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creating variables

Functional Anatomy & Resistance Training

Logan Johnson, CSCS. Logan is a Certified Strength & Conditioning Specialist
Logan Johnson, CSCS

Post by Logan Johnson, CSCS. Logan is a Certified Strength & Conditioning Specialist, Personal Trainer and Wellness Instructor at Rex Wellness Center of Raleigh.

Have you ever tried to switch from a selectorized chest press (i.e. cybex, hammer strength, nautilis, etc.) to a barbell chest press? Or how about switching from a barbell chest press to a dumbbell chest press? Were you able to press the same amount of weight for one exercise versus the other? Chances are, no, you weren’t.

So what is the cause and significance of this phenomenon? Our training so often revolves around being able to push more weight on a guided machine that we often lose sight of what it is we are really working for: usable, functional strength. Usable strength is, with no great stretch of the imagination, strength that we can actually use when we go about our daily lives. It could be lifting a large stack of plates and placing them in the kitchen cupboard. It could be helping a friend move his couch into a new apartment. Our anatomy was designed to allow us to run, jump, squat, bend, reach, rotate, pull, etc. Unless your resistance training program puts your body in various compromised positions where the muscles that stabilize at your joints are co-activated with the primary movers, then you are not building a completely usable form of strength.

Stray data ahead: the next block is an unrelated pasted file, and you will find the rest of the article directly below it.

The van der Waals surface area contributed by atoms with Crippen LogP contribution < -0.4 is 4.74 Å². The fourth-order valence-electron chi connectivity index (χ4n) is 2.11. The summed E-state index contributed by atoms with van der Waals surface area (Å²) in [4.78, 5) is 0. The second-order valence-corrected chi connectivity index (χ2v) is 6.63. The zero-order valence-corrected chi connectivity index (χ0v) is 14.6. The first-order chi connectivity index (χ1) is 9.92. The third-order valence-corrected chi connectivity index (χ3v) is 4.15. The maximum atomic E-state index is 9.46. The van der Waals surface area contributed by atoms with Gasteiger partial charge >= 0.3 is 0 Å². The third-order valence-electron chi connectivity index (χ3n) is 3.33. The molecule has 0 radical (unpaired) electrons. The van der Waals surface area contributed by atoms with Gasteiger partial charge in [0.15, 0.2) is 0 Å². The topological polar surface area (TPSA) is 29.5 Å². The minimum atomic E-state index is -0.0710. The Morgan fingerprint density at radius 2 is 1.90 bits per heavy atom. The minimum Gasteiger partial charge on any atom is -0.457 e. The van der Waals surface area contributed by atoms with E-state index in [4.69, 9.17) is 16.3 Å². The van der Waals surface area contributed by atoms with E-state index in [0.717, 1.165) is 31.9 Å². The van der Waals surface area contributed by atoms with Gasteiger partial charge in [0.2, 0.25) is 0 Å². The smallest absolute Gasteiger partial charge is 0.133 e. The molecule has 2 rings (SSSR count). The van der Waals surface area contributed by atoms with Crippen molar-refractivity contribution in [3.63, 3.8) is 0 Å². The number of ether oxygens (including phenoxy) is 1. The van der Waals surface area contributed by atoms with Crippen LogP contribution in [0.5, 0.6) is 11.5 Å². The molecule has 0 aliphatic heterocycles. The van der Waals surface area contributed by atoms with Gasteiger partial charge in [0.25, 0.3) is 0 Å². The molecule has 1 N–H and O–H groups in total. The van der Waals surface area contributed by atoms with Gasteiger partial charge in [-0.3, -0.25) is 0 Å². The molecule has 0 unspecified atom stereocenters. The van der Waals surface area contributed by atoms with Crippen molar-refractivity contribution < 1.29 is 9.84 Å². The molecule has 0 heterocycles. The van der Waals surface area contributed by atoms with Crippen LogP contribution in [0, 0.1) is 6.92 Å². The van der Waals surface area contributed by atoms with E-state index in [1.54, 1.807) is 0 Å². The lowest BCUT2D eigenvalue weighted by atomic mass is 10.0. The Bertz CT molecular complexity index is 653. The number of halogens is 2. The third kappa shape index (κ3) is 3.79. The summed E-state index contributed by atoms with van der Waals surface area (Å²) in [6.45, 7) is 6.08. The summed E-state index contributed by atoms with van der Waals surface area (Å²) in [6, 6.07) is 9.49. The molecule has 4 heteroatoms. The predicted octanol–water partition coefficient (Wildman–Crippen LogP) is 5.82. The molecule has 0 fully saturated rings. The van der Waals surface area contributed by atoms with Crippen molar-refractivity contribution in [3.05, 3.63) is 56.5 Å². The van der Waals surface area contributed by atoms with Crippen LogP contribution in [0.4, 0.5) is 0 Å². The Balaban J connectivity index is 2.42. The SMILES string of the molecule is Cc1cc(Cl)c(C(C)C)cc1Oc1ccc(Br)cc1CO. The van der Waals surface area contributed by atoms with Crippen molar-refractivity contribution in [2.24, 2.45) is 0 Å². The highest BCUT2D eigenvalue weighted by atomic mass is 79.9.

Woman on a space hopper lifting wight
Try a change in your routine for more enjoyment and more progress

I will share with you a very simple yet often overlooked principle of athletic training. It is called the SAID principle. SAID stands for Specific Adaptations to Imposed Demands. The SAID principle states that your training methods and variables are going to dictate the results of your program. So if you are in a seated position, pulling or pushing a load in a defined, guided range, then your body is going to adapt to become really good at moving in that particular plane. There in lies the problem. During our daily activities of living, when are we ever in a seated position, moving in a guided plane? Never!

This is not to say that guided weight machines do not have their purpose in the weight room. They are a great tool for beginners to develop safe movement patterns initially. But balance, progression, and progressive overload are the keys to any great exercise program. Incorporating functional exercises, or ones that will translate well to our everyday activities, will allow for you to develop a more applicable, usable form of strength with infinite variations. So if the time comes when your friend needs help moving some furniture, you will be a prepared, if willing, participant!